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Fishing as a way of life: a cultural geography of fishing communities in Castletownbere (Ireland) and Le Guilvinec (Brittany)
University College Cork
Using the lens of contemporary cultural geography, this research develops an understanding of fishing as a way of life in Castletownbere (County Cork) and Le Guilvinec (Brittany) through relational and reciprocal processes. Drawing on the hermeneutics of both Gadamer and Ricoeur, I argue that pre-understandings are essential to the awareness of ‘Self’ and ‘Other’. This approach fuses different strands of cultural geography, including a focus on experiential enquiry, mobilities and motion arenas, religion and rituals, emotional and affective geographies. I explore how fishing families and their communities experience and give meaning to their being-in-their-world. Enhanced interpretations of the meanings that participants give to their maritime environment emerge through my encounters with three fishing realms − the home, the boat, and the pier. The immersive character of ethnographic methodology allows for a meaningful engagement with participants and their maritime environment. The insights generated from these encounters provide new and emerging narratives of the lifeworlds of Castletownbere and Le Guilvinec. By focusing my study on the experiences and practices of the different performances and activities of two fishing communities in Ireland and Brittany, this research produces rich and novel understandings of fishing as a way of life and contributes to the debates concerned with people-place relationships and how these people construct and maintain senses of identity and place.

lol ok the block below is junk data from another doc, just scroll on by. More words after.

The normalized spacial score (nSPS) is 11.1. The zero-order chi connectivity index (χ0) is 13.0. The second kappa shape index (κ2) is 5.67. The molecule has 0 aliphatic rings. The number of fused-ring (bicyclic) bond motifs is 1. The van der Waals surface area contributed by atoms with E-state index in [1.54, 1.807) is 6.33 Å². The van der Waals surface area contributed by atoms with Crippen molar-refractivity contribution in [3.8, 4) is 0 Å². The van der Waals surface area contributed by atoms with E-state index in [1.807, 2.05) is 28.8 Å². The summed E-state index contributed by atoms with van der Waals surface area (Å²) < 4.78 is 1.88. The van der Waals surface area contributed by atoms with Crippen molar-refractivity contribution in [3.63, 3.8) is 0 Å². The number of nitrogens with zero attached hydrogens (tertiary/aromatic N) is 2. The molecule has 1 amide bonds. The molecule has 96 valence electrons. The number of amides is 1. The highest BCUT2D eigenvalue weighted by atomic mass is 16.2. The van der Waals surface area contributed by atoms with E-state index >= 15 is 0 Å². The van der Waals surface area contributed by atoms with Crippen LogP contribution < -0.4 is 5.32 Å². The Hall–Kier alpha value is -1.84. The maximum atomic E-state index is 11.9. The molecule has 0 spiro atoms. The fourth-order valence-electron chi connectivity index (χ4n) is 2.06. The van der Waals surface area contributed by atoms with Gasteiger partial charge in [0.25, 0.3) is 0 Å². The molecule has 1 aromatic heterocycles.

Cultural geography , Sense of place , Idenitity , Fishing communities
O'Driscoll-Adam, E. 2018. Fishing as a way of life: a cultural geography of fishing communities in Castletownbere (Ireland) and Le Guilvinec (Brittany). PhD Thesis, University College Cork.